Coronavirus: Boris Johnson is ‘a really strong guy’ and will pull through, says friend

A friend of Boris Johnson who worked with him when he was mayor of London says the prime minister is a “really, really strong guy” and “far fitter than he looks”.

Will Walden, who was Mr Johnson’s director of communications at City Hall, said the prime minister would beat COVID-19.

Mr Johnson is in intensive care in hospital after his symptoms worsened on Monday.

Mr Walden said: “He will whip anybody’s backside on a tennis court, he runs regularly, he doesn’t smoke, he drinks moderately.

“So I think if anyone is in a good position both physically and mentally to fight off the disease then the prime minister is that person.”

Mr Walden said he had been in touch with Mr Johnson a few times in the last few weeks and added: “I had a brief exchange with him last week in which I was more concerned about him being in isolation and what he said back to me was, ‘Don’t worry, we’re going to beat it’.

“What he meant by that, which is typical of Boris, is we as a country will come together and beat this disease, rather than thinking about himself in regard to that – and that’s pretty typical of the man.”

Mr Walden told Sky News that Mr Johnson would be fighting to get better, but would be frustrated that he was not able to lead the national battle against COVID-19.

“He is strong, he will be concerned about the wider battle the country faces against this disease but he will also have been frustrated that he is in hospital.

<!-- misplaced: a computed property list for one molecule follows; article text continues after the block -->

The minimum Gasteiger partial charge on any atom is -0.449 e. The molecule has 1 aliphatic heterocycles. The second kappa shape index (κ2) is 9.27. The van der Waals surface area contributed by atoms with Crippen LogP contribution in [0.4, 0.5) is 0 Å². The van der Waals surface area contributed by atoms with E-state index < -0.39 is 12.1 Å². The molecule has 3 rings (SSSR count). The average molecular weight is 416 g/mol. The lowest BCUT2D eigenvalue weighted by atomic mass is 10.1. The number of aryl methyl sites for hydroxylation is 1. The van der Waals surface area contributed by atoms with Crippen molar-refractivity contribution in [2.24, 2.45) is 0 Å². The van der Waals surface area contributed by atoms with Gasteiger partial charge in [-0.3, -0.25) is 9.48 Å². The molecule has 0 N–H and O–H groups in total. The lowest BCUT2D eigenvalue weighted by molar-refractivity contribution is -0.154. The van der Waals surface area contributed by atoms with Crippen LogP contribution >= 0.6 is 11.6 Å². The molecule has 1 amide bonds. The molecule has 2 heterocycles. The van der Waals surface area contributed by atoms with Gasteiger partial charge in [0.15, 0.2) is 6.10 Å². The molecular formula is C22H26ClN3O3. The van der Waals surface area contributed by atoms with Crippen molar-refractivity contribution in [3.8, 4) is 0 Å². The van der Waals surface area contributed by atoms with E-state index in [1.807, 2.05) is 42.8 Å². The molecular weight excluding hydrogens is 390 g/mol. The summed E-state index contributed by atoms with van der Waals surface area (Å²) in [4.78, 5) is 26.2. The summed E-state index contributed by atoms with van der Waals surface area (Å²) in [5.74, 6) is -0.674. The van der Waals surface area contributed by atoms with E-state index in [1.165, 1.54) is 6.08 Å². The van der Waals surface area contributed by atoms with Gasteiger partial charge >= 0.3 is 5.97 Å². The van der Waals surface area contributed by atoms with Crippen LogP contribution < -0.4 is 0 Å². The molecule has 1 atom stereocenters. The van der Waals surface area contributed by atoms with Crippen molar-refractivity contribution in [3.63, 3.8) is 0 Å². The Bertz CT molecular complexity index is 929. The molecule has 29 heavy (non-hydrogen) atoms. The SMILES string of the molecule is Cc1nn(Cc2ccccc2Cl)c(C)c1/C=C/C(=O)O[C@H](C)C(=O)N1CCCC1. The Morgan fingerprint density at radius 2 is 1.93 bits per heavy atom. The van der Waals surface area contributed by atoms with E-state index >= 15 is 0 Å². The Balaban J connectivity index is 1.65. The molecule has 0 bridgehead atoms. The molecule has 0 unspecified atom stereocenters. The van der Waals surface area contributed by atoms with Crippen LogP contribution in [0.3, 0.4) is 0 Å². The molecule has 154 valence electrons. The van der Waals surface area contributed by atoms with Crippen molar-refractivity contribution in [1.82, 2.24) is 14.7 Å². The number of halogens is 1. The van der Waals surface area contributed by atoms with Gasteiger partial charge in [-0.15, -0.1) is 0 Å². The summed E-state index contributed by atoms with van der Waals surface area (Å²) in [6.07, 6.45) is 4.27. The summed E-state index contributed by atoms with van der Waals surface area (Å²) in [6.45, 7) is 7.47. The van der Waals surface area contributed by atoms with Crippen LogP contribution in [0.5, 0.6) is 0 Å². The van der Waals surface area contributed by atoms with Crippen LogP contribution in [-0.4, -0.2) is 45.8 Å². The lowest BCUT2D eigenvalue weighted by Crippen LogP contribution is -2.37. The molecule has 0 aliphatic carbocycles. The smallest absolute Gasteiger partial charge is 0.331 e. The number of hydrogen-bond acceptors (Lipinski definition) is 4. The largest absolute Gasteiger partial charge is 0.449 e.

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UK PM Johnson in intensive care, needed oxygen after COVID-19 symptoms worsened

LONDON (Reuters) – British Prime Minister Boris Johnson was in intensive care on Tuesday after receiving oxygen support for serious COVID-19 complications while his foreign minister took over the helm of government as the outbreak accelerated.

The upheaval of Johnson’s personal battle with the virus has shaken the government just as the United Kingdom enters what scientists say will be the most deadly phase of the pandemic, which has killed 5,373 people in Britain and 70,000 worldwide.

Johnson, 55, was admitted to St Thomas’ Hospital across the River Thames from the House of Commons late on Sunday after suffering persistent coronavirus symptoms, including a high temperature and a cough, for more than 10 days.

But his condition rapidly deteriorated over the next 24 hours, and he was on Monday moved to an intensive care unit, where the most serious cases are treated, in case he needed to be put on a ventilator. He was still conscious, his office said.

“He’s not on a ventilator, no,” Cabinet Office Minister Michael Gove told LBC radio on Tuesday. “The prime minister has received some oxygen support and he is kept under, of course, close supervision.”

“The prime minister is in intensive care,” Gove said. “He’s a man of great zest and appetite for life.”